MJ: But in terms of inclusivity, how do you think we’re doing?
AL: I think we’re doing really well. At world competitions, the issue that has been going on for a while is that there are few female participants. But if you look at last year’s World Barista Championship, the winner was Jooyeon Jeon, who is Korean and female. So, I don’t think gender bias is particularly strong or problematic here. Now I can see more women becoming involved; I see them on the judge’s seat, I see them organising. I’ve seen many women in leadership positions, be it as the owner or as a teacher. More and more females are also interested to learn where they see this industry and think ‘Oh, this could be a career alternative for me.’
MJ: What did you learn the most about working as a barista in Melbourne? How was it working with women in leadership?
AL: At the first two (Cafenatics & Top Paddock), I learned the most about technical skills. At Market Lane Coffee, that’s when I learned about stories and the journey behind every cup along with transparency and building a relationship with coffee producers and farmers. Working at Market Lane sort of formed my personal taste preference and philosophy in the industry.
Having worked with women in leadership, I found that women have better attention to details. They don’t let the small things just slide. They get the job done properly without much compromise and learn really fast. Women leaders also have this nurturing energy, whereas men dominate environments and focus a lot on technical and problem-solving issues. Of course, both have their own strengths and weaknesses and this ties back to each respective workplace culture.
MJ: If you could have any tips for those who want to enter this field or open a coffee shop, what would you want to share to them?
AL: People focus too much on how we can make the best cup of coffee, but you need to remember that customer service excellence is just as important. For baristas, I think the most important thing is to have a trained palate. Don’t just drink coffee that you think is good or like, but open up your palate and try different things, even when it’s not speciality-grade coffee. Don’t encourage that attitude, especially in the beginning. I have only started roasting for about two years and there are still so many things that I need to explore. Always be hungry to learn.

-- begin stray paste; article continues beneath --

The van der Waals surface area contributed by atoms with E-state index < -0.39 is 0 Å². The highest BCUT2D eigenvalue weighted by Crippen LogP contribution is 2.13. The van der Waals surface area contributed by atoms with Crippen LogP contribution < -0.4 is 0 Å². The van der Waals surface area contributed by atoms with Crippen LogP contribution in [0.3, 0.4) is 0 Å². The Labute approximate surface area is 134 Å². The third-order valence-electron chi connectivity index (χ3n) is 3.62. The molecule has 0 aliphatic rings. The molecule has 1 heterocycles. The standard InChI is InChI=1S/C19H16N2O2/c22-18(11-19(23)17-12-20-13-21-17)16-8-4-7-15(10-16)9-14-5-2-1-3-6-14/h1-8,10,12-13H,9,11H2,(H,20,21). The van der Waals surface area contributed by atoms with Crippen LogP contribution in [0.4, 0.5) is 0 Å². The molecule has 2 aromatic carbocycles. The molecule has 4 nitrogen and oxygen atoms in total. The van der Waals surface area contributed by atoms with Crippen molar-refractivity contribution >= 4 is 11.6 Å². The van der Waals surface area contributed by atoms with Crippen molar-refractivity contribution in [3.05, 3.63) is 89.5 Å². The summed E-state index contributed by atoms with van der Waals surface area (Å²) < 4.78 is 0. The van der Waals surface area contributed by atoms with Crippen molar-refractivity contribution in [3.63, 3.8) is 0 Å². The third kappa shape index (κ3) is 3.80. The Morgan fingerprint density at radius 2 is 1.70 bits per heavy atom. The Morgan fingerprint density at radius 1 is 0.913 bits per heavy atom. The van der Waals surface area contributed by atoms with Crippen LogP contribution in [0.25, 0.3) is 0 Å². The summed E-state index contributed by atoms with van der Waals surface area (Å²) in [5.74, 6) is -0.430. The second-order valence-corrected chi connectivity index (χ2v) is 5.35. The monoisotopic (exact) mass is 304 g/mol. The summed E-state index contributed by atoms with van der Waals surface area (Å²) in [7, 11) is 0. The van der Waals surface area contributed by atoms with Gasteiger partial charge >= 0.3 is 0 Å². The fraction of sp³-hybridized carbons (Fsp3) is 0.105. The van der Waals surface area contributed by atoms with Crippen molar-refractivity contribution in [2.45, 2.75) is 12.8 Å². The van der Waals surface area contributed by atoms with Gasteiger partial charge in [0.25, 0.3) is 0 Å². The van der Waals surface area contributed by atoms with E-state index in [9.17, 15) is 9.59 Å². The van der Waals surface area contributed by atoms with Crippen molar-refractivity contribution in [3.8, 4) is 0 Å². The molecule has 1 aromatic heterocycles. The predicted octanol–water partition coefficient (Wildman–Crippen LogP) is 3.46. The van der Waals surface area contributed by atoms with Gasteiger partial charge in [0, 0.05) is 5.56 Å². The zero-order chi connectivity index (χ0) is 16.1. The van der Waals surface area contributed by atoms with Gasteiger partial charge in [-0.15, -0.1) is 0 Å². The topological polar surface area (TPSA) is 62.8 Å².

MJ: Let’s talk about local beans as they are known to be a-grade. How are they faring here? And what type of flavour profile do you like?
AL: I feel like access to good beans with reasonable prices is still difficult here. And I understand because to be able to produce high-quality beans, the effort required from farmers and processing centres is not small. It needs infrastructure and support and the price is reflected on that. But I think we’re going in the right direction. We’ve been finding quite interesting beans and exploring processes that are more experimental. So yes, Indonesia is catching up.
In terms of flavours that I like, there are these beans from Java Frinsa in West Java that have quite an interesting character; the fruit bomb is real and quite heavy on the mouth. It’s like yoghurt, which I find fascinating because beans from there are usually sour and don’t shy away from brown sugar. There are also Malabar beans that have little acidity but are clean, complex and quite transparent in character.
MJ: What goals do you have right now for yourself or your business?
AL: At Titik Temu, we want to be more involved and impactful from upstream to downstream; from farming and processing to the cup we serve to customers. In the beginning, all we knew was operating a coffee shop but now that I have also started roasting, I want to involve myself with our partners and learn more about processing methods – basically, to have more involvement and work our way along the supply chain because ultimately, we always want to learn.
But now we are in the surviving mode and we had to pivot to products that we never focused on. Especially during this pandemic, I learned to not underestimate products that may not be in line with our idealism. The willingness to evolve and adapt is very important for our growth.